ACC Schools Won’t Begin Competition in Fall Sports until At Least September

The ACC has decided that its member schools will not have any athletic competition through at least August, including exhibition and non-conference events. The conference is hoping for more time to gather information and data on the coronavirus before moving forward with its competition seasons.

With most ACC schools scheduled to return to classes in August, the start of fall sports season is rapidly approaching.

NCAA Division I Fall Sports:

  • Men’s & Women’s Cross Country
  • Women’s Field Hockey
  • Men’s Football
  • Men’s and Women’s Soccer
  • Women’s Volleyball
  • Men’s Water Polo (no ACC schools sponsor a varsity team)

ACC schools will continue with return to competition protocols in anticipation of a fall season, the conference said. Any rescheduling of contests impacted by the decision will be determined by schools.

Traditionally, early-season competition starts in August for some of these sports, but NCAA president Mark Emmert has already said that there won’t be a uniform start date for every sport and every season this year.

Football wasn’t specifically listed in the announcement, but ACC football games weren’t scheduled to begin until September anyway.

Historically, the college football season starts in August. Last season, a game between ACC team Miami and SEC team Florida in Orlando opened up the ACC schedule on August 24th, with the first full weekend of ACC football running from August 29-August 31.

This year, the first ACC football game is scheduled for Wednesday, September 2, between NC State and Louisville. By delaying the start of other sports competition until that weekend as well, the ACC should have an answer as to whether football will be allowed to continue, and in what capacity before deciding whether or not to cancel the whole season for fall sports.

Uncertainty related to coronavirus has led most schools to not yet announced full athletics schedules for the 2020-2021 academic year.

While no schools in the ACC have varsity men’s water polo teams, in all of the other NCAA Division I fall sports, early-season competition in August is the norm.

Leave a Reply

Notify of
newest most voted
Inline Feedbacks
View all comments
11 months ago

Here comes the domino effect.

Reply to  Changes
11 months ago

They’re moving events back 2 weeks likely just to help with the transition to adjusting to a full student body back on campus. This isn’t a huge deal. If power 5 conferences do what the Ivy League did, then there might be some cause for concern

Reply to  JCO
11 months ago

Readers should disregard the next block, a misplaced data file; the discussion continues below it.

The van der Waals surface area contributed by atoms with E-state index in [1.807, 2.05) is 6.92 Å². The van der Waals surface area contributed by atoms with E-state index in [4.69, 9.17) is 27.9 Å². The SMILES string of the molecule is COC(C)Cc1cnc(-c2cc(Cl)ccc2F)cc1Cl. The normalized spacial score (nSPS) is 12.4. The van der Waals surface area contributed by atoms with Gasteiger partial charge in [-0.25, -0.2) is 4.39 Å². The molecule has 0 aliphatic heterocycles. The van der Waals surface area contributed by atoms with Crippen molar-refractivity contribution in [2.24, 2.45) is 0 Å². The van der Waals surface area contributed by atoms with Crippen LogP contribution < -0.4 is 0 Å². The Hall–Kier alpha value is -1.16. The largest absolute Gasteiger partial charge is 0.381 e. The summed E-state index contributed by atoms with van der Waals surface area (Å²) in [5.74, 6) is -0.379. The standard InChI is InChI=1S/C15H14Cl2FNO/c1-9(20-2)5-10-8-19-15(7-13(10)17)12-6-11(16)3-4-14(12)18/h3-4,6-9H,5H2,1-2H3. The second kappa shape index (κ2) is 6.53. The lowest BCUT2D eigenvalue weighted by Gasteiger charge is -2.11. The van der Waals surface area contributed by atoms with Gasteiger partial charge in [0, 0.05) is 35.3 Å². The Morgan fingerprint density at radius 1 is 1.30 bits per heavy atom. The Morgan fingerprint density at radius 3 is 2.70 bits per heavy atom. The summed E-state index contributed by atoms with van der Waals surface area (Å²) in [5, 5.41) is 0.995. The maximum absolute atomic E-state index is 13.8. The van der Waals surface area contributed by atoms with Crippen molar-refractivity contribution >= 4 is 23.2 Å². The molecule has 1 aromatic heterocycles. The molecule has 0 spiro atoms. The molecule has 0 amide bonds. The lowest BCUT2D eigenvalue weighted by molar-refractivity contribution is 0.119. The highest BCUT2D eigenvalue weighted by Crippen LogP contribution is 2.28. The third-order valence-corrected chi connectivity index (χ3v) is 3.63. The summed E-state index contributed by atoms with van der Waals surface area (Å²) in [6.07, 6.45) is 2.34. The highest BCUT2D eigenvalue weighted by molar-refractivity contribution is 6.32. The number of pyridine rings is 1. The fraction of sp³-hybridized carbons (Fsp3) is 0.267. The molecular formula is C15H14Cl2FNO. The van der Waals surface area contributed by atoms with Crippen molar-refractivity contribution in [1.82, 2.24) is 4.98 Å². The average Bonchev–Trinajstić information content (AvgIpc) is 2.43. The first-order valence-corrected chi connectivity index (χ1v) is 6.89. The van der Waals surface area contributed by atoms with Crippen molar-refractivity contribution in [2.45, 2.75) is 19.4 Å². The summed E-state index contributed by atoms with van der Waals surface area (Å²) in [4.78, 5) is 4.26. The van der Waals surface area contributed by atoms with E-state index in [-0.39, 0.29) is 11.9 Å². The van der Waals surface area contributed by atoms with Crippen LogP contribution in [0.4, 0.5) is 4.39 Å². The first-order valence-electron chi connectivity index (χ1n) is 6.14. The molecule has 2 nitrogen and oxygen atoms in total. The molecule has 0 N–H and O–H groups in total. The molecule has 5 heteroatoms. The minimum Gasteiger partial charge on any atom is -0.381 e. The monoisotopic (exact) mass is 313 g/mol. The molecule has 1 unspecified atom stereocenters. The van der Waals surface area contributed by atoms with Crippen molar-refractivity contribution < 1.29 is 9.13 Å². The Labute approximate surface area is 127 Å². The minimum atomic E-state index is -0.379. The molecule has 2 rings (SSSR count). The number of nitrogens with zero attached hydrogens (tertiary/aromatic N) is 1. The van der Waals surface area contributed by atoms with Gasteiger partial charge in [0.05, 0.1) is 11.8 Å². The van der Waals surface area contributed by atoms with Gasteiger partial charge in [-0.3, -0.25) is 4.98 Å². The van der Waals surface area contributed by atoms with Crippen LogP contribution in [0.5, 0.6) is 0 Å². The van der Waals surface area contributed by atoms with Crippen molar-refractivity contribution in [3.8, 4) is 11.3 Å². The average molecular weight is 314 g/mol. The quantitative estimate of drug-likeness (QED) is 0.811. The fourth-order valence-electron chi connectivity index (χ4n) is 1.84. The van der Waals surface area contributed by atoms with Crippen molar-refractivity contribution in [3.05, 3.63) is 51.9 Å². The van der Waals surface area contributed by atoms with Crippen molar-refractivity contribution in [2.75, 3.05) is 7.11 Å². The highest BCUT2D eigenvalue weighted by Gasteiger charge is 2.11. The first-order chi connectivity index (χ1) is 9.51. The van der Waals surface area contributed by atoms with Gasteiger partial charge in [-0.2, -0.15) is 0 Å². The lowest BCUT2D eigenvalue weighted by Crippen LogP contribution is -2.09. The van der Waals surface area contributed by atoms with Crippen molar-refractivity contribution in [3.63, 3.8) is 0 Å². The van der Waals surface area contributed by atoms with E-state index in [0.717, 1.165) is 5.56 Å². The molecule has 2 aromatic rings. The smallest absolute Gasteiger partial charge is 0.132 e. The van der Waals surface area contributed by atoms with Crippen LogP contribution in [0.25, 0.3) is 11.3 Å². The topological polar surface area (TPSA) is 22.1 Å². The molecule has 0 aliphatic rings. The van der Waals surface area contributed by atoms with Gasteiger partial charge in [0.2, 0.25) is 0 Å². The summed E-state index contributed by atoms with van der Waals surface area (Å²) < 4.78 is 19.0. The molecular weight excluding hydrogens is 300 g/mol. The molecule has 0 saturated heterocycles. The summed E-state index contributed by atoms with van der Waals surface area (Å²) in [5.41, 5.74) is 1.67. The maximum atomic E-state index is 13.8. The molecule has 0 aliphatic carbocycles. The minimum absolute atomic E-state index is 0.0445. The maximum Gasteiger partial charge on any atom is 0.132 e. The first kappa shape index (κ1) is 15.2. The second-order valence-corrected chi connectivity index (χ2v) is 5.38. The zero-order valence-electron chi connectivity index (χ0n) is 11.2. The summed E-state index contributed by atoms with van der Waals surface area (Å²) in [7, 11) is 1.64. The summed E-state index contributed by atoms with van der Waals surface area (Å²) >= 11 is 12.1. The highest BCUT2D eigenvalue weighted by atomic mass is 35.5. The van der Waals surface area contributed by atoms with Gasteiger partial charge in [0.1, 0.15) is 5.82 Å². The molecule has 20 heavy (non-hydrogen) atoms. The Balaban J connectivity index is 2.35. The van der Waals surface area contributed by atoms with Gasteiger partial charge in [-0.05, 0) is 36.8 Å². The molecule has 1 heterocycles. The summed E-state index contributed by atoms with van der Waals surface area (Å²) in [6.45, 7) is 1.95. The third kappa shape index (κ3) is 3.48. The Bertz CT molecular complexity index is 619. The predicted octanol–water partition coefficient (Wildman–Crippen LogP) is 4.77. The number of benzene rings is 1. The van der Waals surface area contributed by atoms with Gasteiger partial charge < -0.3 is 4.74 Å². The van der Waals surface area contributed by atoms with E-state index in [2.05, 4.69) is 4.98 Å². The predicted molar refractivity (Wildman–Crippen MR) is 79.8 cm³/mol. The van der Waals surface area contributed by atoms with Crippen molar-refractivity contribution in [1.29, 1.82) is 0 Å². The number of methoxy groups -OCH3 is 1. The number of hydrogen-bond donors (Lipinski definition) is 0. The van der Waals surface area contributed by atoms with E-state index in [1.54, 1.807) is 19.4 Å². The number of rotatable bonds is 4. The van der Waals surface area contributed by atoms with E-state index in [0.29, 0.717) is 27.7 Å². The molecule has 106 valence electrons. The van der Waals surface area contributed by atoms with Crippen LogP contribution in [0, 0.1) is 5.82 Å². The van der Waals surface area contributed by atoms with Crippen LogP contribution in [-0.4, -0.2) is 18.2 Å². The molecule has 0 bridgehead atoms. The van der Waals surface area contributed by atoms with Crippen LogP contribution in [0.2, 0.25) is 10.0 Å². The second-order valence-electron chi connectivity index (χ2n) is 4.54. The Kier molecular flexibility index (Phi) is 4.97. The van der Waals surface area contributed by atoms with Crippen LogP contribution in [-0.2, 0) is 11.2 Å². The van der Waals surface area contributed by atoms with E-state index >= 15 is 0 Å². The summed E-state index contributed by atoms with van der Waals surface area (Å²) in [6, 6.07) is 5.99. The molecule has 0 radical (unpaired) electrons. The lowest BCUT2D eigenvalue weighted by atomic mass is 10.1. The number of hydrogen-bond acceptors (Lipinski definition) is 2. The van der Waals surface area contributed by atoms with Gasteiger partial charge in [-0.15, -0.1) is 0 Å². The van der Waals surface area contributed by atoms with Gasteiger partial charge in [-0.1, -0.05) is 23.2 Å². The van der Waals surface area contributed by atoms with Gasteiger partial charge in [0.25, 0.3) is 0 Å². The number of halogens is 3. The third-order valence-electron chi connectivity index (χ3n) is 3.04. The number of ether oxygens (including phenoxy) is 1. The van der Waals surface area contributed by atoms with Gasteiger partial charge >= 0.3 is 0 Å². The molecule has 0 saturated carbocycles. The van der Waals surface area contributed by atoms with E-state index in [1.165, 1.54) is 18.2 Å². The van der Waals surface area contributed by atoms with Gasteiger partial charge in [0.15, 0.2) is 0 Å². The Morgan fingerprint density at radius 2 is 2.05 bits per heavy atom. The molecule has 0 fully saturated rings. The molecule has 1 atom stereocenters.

“The league continues to discuss the impact of COVID-19 on fall schedules and competitions with the understanding that there may be future changes, and that the priority remains the health and safety of our student-athletes.”

The Importer AND Exporter
Reply to  Changes
11 months ago

Yep. The key is the non conference piece – Power 5 non conference games are big paydays for the other teams, and I fear once the P5 start announcing no non conference games that mid majors will start cutting sports with more gusto and even less notice.

Reply to  The Importer AND Exporter
11 months ago

BIG10 will be announcing later this afternoon they will be playing a conference only football schedule. This will likely start a trend; PAC12 has discussed as well, This has huge ramifications for the teams from Group of 5 conferences that were scheduled to play at BIG10 stadiums for big pay days.

11 months ago

Other sources say just Olympic sports

ct swim fan
11 months ago

Looking at the above sports, football seems to be the one that there is no way to ever socially distance. That would seem to be a problem unless there is close to zero cases of the virus in the states the college is in. Swimming meanwhile, seems to be one of the safer sports going forward. Fingers crossed.

2021 skeptic
Reply to  ct swim fan
11 months ago

Good thing college football’s biggest teams are in states like Florida, Texas, Alabama, Georgia and South Carolina. They all seem to have things well in hand.

About Braden Keith

Braden Keith

Braden Keith is the Editor-in-Chief and a co-founder of He first got his feet wet by building The Swimmers' Circle beginning in January 2010, and now comes to SwimSwam to use that experience and help build a new leader in the sport of swimming. Aside from his life on the InterWet, …

Read More »